Wednesday, February 04, 2009

Question & Answer With Yishai - "Life Force"

A Simple Jew asks:

One often sees references to "life force" and other similar concepts in Chassidic literature. How should we understand these references, and what role do such concepts play in your avodas Hashem?

Yishai answers:

I’m not an authority on this subject by any means, but I think it's fair to say that until a couple hundred years ago, the average Jew (and non-Jew) would have assumed as a basic fact about the natural world that living things are animated through a life-force. Since modern medicine (outside of China) doesn’t acknowledge this concept, many people probably think of it as a myth, and even some mystically-oriented Jews might read life force language in seforim as abstract metaphors for the Divine Presence.

But when Jews traditionally read such references they must have understood them literally, and I think they were very right to do so. For one thing, there is considerable evidence that life-energy actually does exist, and has a measurable healing effect. In China, hospitals devoted to alleviating illnesses by emitting life energy from the hands of medically-trained practitioners, and by teaching energy-cultivation exercises to patients, have achieved dramatic recovery rates. In the Jewish world, people such as the prominent Chabad kabbalist Rabbi Yitzchak Ginsburgh and Rabbi Yitzhak Fanger are working on developing Torah-based forms of energy healing.

How can we relate to life-force in our daily practice? Many complex kabbalistic meditations, such as those of Rabbi Avraham Abulafia and the Ari, focus on energy. But we don’t have to be ready for such advanced material to incorporate life-force into our avodas Hashem, as we see in Rebbe Nachman’s teachings.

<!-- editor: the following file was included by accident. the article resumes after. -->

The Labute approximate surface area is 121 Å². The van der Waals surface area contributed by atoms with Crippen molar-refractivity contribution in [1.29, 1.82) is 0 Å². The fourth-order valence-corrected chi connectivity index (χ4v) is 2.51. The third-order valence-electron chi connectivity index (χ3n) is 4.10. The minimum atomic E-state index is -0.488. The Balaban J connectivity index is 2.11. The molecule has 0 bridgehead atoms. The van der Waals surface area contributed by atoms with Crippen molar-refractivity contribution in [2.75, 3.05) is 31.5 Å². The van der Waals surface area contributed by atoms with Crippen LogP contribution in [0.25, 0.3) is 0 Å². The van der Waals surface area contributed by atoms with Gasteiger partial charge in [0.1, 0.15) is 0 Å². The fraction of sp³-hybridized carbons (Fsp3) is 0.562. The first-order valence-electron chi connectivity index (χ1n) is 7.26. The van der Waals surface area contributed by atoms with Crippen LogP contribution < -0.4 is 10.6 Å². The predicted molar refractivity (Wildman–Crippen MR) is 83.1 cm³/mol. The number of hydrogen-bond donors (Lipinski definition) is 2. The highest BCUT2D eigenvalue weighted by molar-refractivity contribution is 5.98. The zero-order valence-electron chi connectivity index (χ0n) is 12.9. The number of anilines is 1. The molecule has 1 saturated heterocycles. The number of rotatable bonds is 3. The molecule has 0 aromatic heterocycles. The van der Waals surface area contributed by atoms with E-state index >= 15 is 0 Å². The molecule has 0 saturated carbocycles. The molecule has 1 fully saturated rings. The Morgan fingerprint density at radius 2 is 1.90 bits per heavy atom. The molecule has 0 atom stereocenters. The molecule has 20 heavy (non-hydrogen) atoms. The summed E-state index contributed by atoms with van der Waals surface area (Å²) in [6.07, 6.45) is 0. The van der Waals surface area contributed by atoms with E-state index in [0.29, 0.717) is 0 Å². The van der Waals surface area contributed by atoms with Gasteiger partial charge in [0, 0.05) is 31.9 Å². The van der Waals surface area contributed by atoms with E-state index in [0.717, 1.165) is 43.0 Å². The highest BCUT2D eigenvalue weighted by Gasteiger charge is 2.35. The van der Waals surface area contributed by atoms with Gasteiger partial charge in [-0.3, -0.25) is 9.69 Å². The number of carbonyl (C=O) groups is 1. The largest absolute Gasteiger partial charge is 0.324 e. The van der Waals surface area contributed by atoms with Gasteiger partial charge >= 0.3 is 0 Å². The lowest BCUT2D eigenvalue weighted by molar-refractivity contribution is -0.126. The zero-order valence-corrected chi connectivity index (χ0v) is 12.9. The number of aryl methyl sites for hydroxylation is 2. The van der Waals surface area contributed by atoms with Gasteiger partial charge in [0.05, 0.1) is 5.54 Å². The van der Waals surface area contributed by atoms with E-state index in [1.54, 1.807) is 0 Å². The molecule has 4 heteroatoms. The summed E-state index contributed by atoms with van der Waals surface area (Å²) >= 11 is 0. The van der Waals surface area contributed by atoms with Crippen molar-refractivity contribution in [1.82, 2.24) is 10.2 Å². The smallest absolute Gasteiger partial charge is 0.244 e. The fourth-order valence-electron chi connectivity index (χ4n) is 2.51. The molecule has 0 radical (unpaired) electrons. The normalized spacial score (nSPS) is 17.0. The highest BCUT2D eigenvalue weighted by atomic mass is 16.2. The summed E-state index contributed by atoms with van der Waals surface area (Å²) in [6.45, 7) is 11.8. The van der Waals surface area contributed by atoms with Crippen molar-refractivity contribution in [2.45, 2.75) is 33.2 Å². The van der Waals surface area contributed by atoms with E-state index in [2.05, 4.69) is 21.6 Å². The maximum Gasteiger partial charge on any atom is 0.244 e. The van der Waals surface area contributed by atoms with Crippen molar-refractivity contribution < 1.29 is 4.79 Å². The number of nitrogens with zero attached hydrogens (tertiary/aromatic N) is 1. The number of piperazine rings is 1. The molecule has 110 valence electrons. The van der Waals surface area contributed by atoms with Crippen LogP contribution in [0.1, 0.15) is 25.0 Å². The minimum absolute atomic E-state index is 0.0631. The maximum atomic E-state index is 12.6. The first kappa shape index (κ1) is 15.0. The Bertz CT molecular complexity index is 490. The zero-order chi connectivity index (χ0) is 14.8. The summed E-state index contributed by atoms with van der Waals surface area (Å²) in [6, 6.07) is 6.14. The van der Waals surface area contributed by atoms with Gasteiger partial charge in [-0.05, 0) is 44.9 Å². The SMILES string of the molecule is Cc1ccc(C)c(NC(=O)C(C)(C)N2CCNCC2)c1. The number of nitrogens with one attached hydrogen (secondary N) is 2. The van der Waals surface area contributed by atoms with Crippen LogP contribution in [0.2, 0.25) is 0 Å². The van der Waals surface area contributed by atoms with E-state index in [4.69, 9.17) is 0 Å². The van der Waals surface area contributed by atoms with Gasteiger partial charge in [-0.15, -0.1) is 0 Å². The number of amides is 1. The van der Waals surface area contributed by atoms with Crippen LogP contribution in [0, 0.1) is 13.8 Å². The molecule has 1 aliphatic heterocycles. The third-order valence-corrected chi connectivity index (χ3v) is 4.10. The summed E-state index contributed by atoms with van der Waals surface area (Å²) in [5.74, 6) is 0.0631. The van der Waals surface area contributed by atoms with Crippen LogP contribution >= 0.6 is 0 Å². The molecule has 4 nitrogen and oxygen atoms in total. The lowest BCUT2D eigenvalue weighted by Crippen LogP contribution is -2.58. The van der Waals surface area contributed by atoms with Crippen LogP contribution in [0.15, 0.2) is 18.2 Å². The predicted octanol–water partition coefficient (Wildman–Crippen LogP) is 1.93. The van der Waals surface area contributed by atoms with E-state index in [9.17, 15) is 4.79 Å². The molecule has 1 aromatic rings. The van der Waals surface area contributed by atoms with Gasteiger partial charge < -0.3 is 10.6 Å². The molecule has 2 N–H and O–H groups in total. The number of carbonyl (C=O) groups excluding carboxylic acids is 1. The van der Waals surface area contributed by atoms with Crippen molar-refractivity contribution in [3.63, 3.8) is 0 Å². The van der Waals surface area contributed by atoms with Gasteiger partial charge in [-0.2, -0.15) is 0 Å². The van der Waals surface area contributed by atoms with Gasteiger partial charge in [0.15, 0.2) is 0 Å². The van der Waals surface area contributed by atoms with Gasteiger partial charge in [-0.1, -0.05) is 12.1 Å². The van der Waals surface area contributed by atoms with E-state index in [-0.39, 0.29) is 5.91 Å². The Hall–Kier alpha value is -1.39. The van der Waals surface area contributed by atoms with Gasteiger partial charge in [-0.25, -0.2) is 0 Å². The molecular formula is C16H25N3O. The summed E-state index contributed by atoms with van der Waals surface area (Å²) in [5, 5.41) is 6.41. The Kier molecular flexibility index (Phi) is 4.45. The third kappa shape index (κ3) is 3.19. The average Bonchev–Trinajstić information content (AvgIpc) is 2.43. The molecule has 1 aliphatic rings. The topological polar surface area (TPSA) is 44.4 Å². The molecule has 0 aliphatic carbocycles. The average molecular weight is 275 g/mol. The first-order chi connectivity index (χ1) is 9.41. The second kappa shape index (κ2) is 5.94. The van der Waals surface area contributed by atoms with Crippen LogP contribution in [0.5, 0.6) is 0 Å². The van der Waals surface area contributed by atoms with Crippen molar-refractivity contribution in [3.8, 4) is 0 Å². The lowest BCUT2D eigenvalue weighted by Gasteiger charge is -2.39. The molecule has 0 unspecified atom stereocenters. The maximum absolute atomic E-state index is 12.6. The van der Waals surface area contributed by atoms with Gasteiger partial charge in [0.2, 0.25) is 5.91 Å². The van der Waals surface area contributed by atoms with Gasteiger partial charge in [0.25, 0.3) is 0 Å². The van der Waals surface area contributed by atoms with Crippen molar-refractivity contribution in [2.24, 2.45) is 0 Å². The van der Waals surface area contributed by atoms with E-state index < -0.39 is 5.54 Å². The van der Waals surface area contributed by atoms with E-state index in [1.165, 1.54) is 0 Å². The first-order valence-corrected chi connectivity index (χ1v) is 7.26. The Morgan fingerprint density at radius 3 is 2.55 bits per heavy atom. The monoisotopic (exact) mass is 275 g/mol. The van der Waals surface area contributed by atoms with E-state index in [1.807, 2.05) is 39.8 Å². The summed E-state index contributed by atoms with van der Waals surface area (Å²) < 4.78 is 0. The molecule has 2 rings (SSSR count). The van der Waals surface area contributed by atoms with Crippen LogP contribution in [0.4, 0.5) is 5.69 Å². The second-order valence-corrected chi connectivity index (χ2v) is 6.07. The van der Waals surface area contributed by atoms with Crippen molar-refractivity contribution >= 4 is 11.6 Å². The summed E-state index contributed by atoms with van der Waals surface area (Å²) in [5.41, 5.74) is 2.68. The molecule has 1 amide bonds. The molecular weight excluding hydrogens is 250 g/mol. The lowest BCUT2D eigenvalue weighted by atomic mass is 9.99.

Rebbe Nachman says that struggling to make a living can cause "the vital spirit which pulsates in the body -- the very basis of life -- [to become] weakened." This weighs down the limbs and spirit, and "can actually bring a person to the point of death… But when a person sighs with longing for the holy, moaning out of yearning for G-d, it helps to rally his strength and revitalize the pulsating spirit within him, bringing new vigor and life. In the end he will attain profound understanding and hear words from Heaven itself."

I believe what Rebbe Nachman is saying here is that work-related anxiety and depression can sap our life energy, but that a deep-breathing meditation of yearning for G-d can make us both physically stronger and more spiritually awakened, by increasing both the lower and higher forms of life energy (which are often discussed in other Jewish works in terms of different levels of the soul or different sefiros.) Since the Rebbe wanted us to turn his teachings into prayers, we should pray that our deep breaths of love and longing for Hashem fill us with holy life energy and G-dly awareness.